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dc.contributor.authorColley, Michael-
dc.description.abstractAs reptile populations worldwide decline, construction and monitoring of road mortality mitigation measures is becoming common. I studied the effectiveness of barrier fencing at preventing Eastern Massasauga rattlesnakes (Sistrurus catenatus) from gaining access to the road. I also tested whether ecopassages were effective at allowing Massasaugas to access habitat on both sides of the road. I determined that there was a reduction of Massasaugas on the road post-installation of barrier fencing. Data from various monitoring approaches showed that Massasaugas do indeed use the ecopassages to cross the road. I quantified the long-term effect of mitigation structures on the population viability of Massasaugas. A Population Viability Analysis revealed that post-mitigation construction, the study population has a low probability of extinction, suggesting that mitigation is effective at promoting a sustainable population. Analyzing the effects of road mortality at the population level is crucial to ensure that decision makers are adequately informed of the status of species-at-risk.en_CA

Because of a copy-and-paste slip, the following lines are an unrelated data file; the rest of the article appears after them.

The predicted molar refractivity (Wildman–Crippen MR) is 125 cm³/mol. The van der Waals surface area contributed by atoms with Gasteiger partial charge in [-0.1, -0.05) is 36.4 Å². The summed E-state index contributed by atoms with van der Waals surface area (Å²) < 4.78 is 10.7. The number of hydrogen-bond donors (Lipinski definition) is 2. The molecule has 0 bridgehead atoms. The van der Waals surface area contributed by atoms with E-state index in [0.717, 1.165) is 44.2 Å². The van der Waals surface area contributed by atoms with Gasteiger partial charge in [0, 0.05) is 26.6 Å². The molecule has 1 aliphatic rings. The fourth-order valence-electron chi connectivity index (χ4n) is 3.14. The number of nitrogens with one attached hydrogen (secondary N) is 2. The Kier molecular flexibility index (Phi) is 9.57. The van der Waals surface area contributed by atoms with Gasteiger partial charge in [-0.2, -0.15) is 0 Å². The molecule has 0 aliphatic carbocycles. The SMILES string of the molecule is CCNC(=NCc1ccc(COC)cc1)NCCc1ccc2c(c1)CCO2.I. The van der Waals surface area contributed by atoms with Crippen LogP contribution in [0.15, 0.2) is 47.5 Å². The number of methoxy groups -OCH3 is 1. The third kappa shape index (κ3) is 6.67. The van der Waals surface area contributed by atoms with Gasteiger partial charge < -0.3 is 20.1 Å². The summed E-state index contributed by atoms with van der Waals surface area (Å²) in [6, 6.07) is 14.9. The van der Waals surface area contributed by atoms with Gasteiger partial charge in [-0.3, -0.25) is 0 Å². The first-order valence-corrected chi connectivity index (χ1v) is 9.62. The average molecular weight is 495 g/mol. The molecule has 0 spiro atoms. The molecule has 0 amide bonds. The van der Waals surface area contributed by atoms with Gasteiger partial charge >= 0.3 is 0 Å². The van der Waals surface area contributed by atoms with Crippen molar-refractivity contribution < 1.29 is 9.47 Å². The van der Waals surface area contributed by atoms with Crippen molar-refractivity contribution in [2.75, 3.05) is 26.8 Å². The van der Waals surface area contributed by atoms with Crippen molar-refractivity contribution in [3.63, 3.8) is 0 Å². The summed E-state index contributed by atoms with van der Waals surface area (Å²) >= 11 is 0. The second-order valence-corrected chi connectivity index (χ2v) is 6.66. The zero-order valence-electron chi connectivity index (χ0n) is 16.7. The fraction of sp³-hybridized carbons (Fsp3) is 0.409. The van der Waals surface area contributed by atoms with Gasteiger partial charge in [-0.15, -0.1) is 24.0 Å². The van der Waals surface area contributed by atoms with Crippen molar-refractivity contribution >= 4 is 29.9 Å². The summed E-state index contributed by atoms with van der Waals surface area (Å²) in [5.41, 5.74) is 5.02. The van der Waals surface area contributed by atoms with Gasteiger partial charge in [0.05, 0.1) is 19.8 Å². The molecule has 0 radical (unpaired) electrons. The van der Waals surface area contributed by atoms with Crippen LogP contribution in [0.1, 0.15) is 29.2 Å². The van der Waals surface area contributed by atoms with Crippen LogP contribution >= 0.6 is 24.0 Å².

dc.subjectEastern Massasauga rattlesnakesen_CA
dc.subjectbarrier fencingen_CA
dc.subjectPopulation Viability Analysisen_CA
dc.subjectroad mortalityen_CA
dc.titleEastern Massasauga rattlesnake : evaluating the effectiveness of mitigation structures at the population levelen_CA
dc.description.degreeMaster of Science (MSc) in Biology-
dc.publisher.grantorLaurentian University of Sudbury-
Appears in Collections:Master's Theses
Master's Theses

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